notes
calculus
Author

Kisung You

Published

August 10, 2022

# Introduction

Legendre polynomials $$P_n (x)$$ are solutions of the following Legendre’s differential equation

$(1-x^2) y'' - 2x y' + n(n+1) y = 0 \tag{1}$

for some $$n \in \mathbb{N}\cup \{0\}$$. An explicit, compact expression for the polynomials is provided by Rodrigues’ formula

$P_n (x) = \frac{1}{2^n n!} \frac{d^n}{dx^n} (x^2-1)^n. \tag{2}$

This means that when $$P_n (x)$$ is plugged in the position of $$y$$ for Equation 1, it must satisfy the equality to 0. In this post, we show (a bit tedious) derivations to attain Equation 2.

# Approach

I will proceed in two steps. Let $$f_n (x) = (x^2 - 1)^n$$ then we first show that the $$n$$-th derivative of $$f_n (x)$$ is a solution of Legendre equation. Then, we find a proper scaling factor of $$1/ 2^n n!$$ to recover $$P_n (x)$$ in line with a common constraint that $$P_n (x) = 1$$ for all $$n$$ when $$x=1$$. For notational simplicity, we denote $$g^{(n)}$$ for the $$n$$-th derivative of a function $$g(x)$$, i.e,

$g^{(n)} = \frac{d^n}{dx^n} g(x).$

Before proceeding, we need (generalized) Leibniz’s rule. Suppose we have $$n$$-times differentiable functions $$f(x)$$ and $$g(x)$$, then

$\frac{d^n}{dx^n} f(x) g(x) = \sum_{k=0}^n \begin{pmatrix} n \\ k \end{pmatrix} f^{(n-k)} (x) g^{(k)} (x) = \sum_{k=0}^n \frac{n!}{k! (n-k)!} f^{(n-k)} (x) g^{(k)} (x) \tag{3}$

where the choice of $$f$$ and $$g$$ can help in reducing the number of terms when there exists a polynomial term. For example, when $$g(x) = x^2$$, $$g^{(k)} = 0$$ for all $$k \geq 3$$.

# Step 1. $$f_n^{(n)} (x)$$ is one solution.

Our goal here is to show that $$f_n^{(n)}(x)$$ is a solution for Equation 1. As a first step, let’s take derivative on $$f_n (x)$$,

\begin{align*} \frac{d}{dx} f_n (x) &= 2 n (x^2 - 1)^{n-1} x \\ &= 2nx (x^2 - 1)^{n-1}. \end{align*}

By multiplying $$(x^2 - 1)$$ both side of the above, we have

$(x^2 - 1) \frac{d}{dx} f_n (x) = 2nx (x^2 - 1)^n.$

Now, differentiate both sides $$(n+1)$$ times, which leads to

\begin{align*} \frac{d^{n+1}}{dx^{n+1}} \left[ \frac{d}{dx} f_n (x) \right] (x^2 -1) &= \sum_{k=0}^{n+1} \begin{pmatrix} n+1 \\ k \end{pmatrix} \left( \frac{d}{dx} f_n (x) \right)^{(n+1-k)} (x^2-1)^{(k)} \\ &= \begin{pmatrix} n+1 \\ 0 \end{pmatrix} f_n^{(n+2)} (x) (x^2-1) + \begin{pmatrix} n+1 \\ 1 \end{pmatrix} 2x f_n^{(n+1)} (x) + \begin{pmatrix} n+1 \\ 2 \end{pmatrix} f_n ^{(n)} (x) \cdot 2 \\ &= (x^2-1) f_n^{(n+2)} (x) + 2(n+1)x f_n^{(n+1)} (x) + n(n+1) f_n^{(n)} (x) \end{align*}

for the left-hand side. We also have that

\begin{align*} \frac{d^{n+1}}{dx^{n+1}} f_n(x) 2nx &= \begin{pmatrix} n+1 \\ 0 \end{pmatrix} f_n^{(n+1)} (x) 2nx + \begin{pmatrix} n+1 \\ 1 \end{pmatrix} f_n^{(n)} (x) 2n \\ &= 2nx f_n^{(n+1)} (x) + 2n(n+1)f_n^{(n)}(x). \end{align*}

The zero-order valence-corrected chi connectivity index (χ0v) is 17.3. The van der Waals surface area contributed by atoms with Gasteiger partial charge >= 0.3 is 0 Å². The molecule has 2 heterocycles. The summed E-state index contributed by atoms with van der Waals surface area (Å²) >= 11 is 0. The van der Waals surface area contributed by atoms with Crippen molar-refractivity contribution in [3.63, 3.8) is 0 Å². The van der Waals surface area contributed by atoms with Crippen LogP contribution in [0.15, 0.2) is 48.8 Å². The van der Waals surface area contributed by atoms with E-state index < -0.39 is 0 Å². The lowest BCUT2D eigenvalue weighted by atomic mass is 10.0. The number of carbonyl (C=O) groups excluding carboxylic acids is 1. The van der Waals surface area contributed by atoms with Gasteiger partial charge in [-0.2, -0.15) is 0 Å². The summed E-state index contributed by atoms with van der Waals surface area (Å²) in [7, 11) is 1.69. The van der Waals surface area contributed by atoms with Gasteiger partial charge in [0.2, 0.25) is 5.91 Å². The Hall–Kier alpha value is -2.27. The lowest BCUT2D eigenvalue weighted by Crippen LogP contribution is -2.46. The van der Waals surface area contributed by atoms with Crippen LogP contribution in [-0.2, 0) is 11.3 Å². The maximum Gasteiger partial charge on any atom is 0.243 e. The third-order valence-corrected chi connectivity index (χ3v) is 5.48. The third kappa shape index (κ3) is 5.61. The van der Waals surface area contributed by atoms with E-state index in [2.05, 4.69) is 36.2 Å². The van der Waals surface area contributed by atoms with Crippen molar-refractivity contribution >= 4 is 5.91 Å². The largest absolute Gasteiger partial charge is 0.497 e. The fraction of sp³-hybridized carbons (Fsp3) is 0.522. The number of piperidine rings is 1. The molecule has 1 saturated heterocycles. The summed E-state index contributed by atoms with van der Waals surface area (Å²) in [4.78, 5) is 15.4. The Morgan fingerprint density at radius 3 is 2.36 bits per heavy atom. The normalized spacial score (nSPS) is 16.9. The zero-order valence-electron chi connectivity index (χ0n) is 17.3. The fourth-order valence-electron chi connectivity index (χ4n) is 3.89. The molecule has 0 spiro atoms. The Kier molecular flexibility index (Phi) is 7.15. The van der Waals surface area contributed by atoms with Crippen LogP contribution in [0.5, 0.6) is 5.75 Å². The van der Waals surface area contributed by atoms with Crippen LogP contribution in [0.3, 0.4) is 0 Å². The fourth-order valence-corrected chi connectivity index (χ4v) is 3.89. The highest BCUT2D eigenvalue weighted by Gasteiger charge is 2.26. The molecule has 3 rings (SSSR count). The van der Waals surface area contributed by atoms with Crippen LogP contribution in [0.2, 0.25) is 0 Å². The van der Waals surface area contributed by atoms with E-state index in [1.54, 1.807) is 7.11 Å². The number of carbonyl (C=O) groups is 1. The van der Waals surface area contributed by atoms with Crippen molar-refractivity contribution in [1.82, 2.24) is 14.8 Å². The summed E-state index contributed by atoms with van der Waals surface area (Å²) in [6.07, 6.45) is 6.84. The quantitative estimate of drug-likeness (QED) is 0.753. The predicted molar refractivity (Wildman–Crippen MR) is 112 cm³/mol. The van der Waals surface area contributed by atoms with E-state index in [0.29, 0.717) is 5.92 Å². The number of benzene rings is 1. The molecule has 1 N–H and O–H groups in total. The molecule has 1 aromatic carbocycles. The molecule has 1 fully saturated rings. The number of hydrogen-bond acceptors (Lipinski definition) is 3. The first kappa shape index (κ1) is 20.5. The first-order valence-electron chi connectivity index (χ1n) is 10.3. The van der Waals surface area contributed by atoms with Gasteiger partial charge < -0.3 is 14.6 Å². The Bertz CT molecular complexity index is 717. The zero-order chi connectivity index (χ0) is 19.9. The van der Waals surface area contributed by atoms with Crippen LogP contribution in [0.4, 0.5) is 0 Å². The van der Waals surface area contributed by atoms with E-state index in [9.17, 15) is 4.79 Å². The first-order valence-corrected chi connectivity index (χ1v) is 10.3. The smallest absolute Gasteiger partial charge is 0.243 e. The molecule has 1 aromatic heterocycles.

Therefore, we have the following arrangement,

$\begin{equation*} \begin{gathered} (x^2 - 1) f_n^{(n+2)} (x) + 2x(n+1)f_n^{(n+1)} (x) + n(n+1)f_n^{(n)} (x) = 2nx f_n^{(n+1)} (x) + 2n(n+1) f_n^{(n)} (x) \\ (x^2-1) f_n^{(n+2)} (x) + 2x f_n^{(n+1)}(x) - n(n+1)f_n^{(n)} (x) = 0 \\ (1- x^2) f_n^{(n+2)} (x) - 2x f_n^{(n+1)}(x) + n(n+1)f_n^{(n)} (x) = 0 \end{gathered} \end{equation*}$

where the last line is in the form of Equation 1 so that we have $$f_n^{(n)} (x)$$ as a solution.

# Step 2. Find a scaling factor.

Even though $$f_n^{(n)} (x)$$ as a solution, we have a requirement for the standard Legendre polynomial that $$P_n (x)=1$$ for $$x=1$$. Let us take a closer look at $$f_n^{(n)}(x)$$ when evaluated at $$x=1$$.

\begin{align*} f_n^{(n)} (x) &= \frac{d^n}{dx^n} (x^2-1)^n \\ &= \frac{d^n}{dx^n} (x+1)^n (x-1)^n \\ &= \sum_{k=0}^n \begin{pmatrix} n \\ k \end{pmatrix} \left( (x+1)^n \right)^{(k)} \left( (x-1)^n \right) ^{(n-k)} \quad \textrm{by the Leibniz's rule} \\ &= \sum_{k=0}^n \begin{pmatrix} n \\ k \end{pmatrix} \frac{n!}{(n-k)!} (x+1)^{n-k} \frac{n!}{k!} (x-1)^k \qquad (*) \\ &= n! \sum_{k=0}^n \begin{pmatrix} n \\ k \end{pmatrix} \frac{n!}{(n-k)! k!} (x+1)^{n-k} (x-1)^k \\ &= n! \sum_{k=0}^n \begin{pmatrix} n \\ k \end{pmatrix}^2 (x+1)^{n-k} (x-1)^k, \end{align*}

Since we want to evaluate $$f_n^{(n)} (x)$$ at $$x=1$$, the last line of equations above tells us that all the terms but $$k=0$$ become zero,

$\begin{equation*} f_n^{(n)} (x=1) = n! \begin{pmatrix} n \\ 0 \end{pmatrix}^2 2^{n-0} = n! 2^n \end{equation*}$

which finally leads to define $$P_n (x)$$ as

$P_n (x) = \frac{1}{n! 2^n}f_n^{(n)}(x) = \frac{1}{n! 2^n} \frac{d^n}{dx^n} (x^2-1)^n$

to fulfill the condition of $$P_n (x) =1$$ for $$x=1$$.

## Citation

BibTeX citation:
@online{you2022,
author = {Kisung You},
title = {Rodrigues’ Formula for the {Legendre} Polynomials},
date = {2022-08-10},
url = {https://kisungyou.com/posts/note002-rodrigues-formula},
langid = {en}
}

For attribution, please cite this work as:
Kisung You. 2022. “Rodrigues’ Formula for the Legendre Polynomials.” August 10, 2022. https://kisungyou.com/posts/note002-rodrigues-formula.